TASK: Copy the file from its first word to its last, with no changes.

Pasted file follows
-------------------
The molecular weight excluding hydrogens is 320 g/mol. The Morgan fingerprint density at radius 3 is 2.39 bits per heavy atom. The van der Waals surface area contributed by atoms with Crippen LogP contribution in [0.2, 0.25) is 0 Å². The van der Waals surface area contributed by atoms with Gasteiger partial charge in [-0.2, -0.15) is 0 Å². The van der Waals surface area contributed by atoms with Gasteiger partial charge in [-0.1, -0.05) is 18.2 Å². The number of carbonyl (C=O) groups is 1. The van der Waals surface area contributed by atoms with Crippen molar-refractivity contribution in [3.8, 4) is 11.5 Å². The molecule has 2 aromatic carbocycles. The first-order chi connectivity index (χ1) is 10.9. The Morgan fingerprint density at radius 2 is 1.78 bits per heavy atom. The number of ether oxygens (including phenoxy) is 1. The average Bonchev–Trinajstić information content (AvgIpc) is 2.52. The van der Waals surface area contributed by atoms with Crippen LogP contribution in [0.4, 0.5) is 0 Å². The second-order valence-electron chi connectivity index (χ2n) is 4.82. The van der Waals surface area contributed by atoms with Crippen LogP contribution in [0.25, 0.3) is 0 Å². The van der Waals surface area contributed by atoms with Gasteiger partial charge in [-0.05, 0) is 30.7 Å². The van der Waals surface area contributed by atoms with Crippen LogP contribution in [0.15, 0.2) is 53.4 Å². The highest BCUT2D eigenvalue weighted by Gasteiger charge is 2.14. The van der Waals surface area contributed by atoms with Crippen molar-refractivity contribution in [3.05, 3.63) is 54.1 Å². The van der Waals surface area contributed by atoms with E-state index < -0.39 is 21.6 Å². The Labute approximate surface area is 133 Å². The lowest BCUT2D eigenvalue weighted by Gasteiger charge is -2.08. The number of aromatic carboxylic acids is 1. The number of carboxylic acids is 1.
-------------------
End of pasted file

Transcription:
The molecular weight excluding hydrogens is 320 g/mol. The Morgan fingerprint density at radius 3 is 2.39 bits per heavy atom. The van der Waals surface area contributed by atoms with Crippen LogP contribution in [0.2, 0.25) is 0 Å². The van der Waals surface area contributed by atoms with Gasteiger partial charge in [-0.2, -0.15) is 0 Å². The van der Waals surface area contributed by atoms with Gasteiger partial charge in [-0.1, -0.05) is 18.2 Å². The number of carbonyl (C=O) groups is 1. The van der Waals surface area contributed by atoms with Crippen molar-refractivity contribution in [3.8, 4) is 11.5 Å². The molecule has 2 aromatic carbocycles. The first-order chi connectivity index (χ1) is 10.9. The Morgan fingerprint density at radius 2 is 1.78 bits per heavy atom. The number of ether oxygens (including phenoxy) is 1. The average Bonchev–Trinajstić information content (AvgIpc) is 2.52. The van der Waals surface area contributed by atoms with Crippen LogP contribution in [0.4, 0.5) is 0 Å². The second-order valence-electron chi connectivity index (χ2n) is 4.82. The van der Waals surface area contributed by atoms with Crippen LogP contribution in [0.25, 0.3) is 0 Å². The van der Waals surface area contributed by atoms with Gasteiger partial charge in [-0.05, 0) is 30.7 Å². The van der Waals surface area contributed by atoms with Crippen LogP contribution in [0.15, 0.2) is 53.4 Å². The highest BCUT2D eigenvalue weighted by Gasteiger charge is 2.14. The van der Waals surface area contributed by atoms with Crippen molar-refractivity contribution in [3.05, 3.63) is 54.1 Å². The van der Waals surface area contributed by atoms with E-state index < -0.39 is 21.6 Å². The Labute approximate surface area is 133 Å². The lowest BCUT2D eigenvalue weighted by Gasteiger charge is -2.08. The number of aromatic carboxylic acids is 1. The number of carboxylic acids is 1.